Grenfell Tower contractors appeared more concerned about "cost and delay" than fire safety, the inquiry heard into the disaster heard as campaigners marked 1,000 days since the fire.
During discussions about installing cavity barriers designed to stop flames in March 2015, it was noted that upgrading from the minimum required standard of 30 minutes' fire-resistance to 120 minutes' would cost an extra £12,000, the inquiry heard on Tuesday.
In an email chain between external wall subcontractor Harley Facades, lead contractor Rydon and architects Studio E, Rydon contracts manager Simon Lawrence writes: "Harley via their supply chain are questioning the rating of the cladding firebreaks.
"Apparently by going to 2hrs as we discussed has a cost increase of around £12k."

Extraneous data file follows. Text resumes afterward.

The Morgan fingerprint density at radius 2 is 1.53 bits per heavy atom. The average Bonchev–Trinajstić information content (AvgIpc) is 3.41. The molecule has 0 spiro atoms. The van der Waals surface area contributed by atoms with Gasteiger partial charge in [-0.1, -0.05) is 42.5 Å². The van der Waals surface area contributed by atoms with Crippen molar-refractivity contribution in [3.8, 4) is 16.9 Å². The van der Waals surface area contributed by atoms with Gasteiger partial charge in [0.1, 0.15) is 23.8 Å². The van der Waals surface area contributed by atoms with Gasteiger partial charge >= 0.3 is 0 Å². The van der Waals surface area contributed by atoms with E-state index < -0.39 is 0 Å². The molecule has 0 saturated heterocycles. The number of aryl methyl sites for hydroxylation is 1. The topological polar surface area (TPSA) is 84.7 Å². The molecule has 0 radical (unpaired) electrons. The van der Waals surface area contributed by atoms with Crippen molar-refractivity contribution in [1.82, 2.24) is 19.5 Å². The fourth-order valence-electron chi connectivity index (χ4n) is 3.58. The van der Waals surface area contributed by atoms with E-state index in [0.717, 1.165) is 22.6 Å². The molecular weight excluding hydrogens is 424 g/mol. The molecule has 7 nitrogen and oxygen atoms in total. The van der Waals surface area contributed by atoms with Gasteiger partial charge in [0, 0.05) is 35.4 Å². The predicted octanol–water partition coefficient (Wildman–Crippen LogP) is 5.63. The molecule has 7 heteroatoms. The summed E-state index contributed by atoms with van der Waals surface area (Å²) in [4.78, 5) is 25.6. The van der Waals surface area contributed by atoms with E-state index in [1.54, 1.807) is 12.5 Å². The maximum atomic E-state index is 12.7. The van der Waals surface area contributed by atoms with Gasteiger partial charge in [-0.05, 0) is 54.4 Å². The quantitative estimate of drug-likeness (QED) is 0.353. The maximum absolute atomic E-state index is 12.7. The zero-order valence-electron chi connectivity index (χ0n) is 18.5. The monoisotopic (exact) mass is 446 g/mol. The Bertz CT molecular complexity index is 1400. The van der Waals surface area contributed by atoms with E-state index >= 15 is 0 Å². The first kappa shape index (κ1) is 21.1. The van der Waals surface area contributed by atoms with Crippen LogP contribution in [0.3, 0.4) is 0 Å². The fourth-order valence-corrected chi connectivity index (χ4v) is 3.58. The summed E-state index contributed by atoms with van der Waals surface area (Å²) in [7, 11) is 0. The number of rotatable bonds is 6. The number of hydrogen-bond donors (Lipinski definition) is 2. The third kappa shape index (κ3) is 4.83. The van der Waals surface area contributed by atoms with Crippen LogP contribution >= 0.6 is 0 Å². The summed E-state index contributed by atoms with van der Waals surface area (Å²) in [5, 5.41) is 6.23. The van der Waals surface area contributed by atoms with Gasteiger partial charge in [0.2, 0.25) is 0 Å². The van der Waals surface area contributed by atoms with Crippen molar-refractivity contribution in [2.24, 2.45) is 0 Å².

Studio E design lead Neil Crawford agreed with the inquiry's chief lawyer Richard Millett QC that there was pressure on-site to avoid having to recommend the upgraded cavity barriers.
Mr Millett asked him: "And the main concern was cost and delay as opposed to fire safety?".
Mr Crawford, who led the architects' design team but is not a registered architect, replied: "I can't speak on behalf of the other participants in that conversation but you might read that into what they've written, yes."
An expert report in 2018 found there were "missing and defective cavity barriers" in the final refurbishment and that horizontal cavity barriers had been incorrectly installed vertically.
The report by Dr Barbara Lane, commissioned by the inquiry, also found windows in individual flats had no fire barriers encasing them and these openings were surrounded by combustible material.
"The assembly - taken together with the insulation material on the existing external wall, the missing and defective cavity barriers - became part of a successful combustion process", she wrote.
A total of 72 people died in the June 2017 fire at the west London tower block.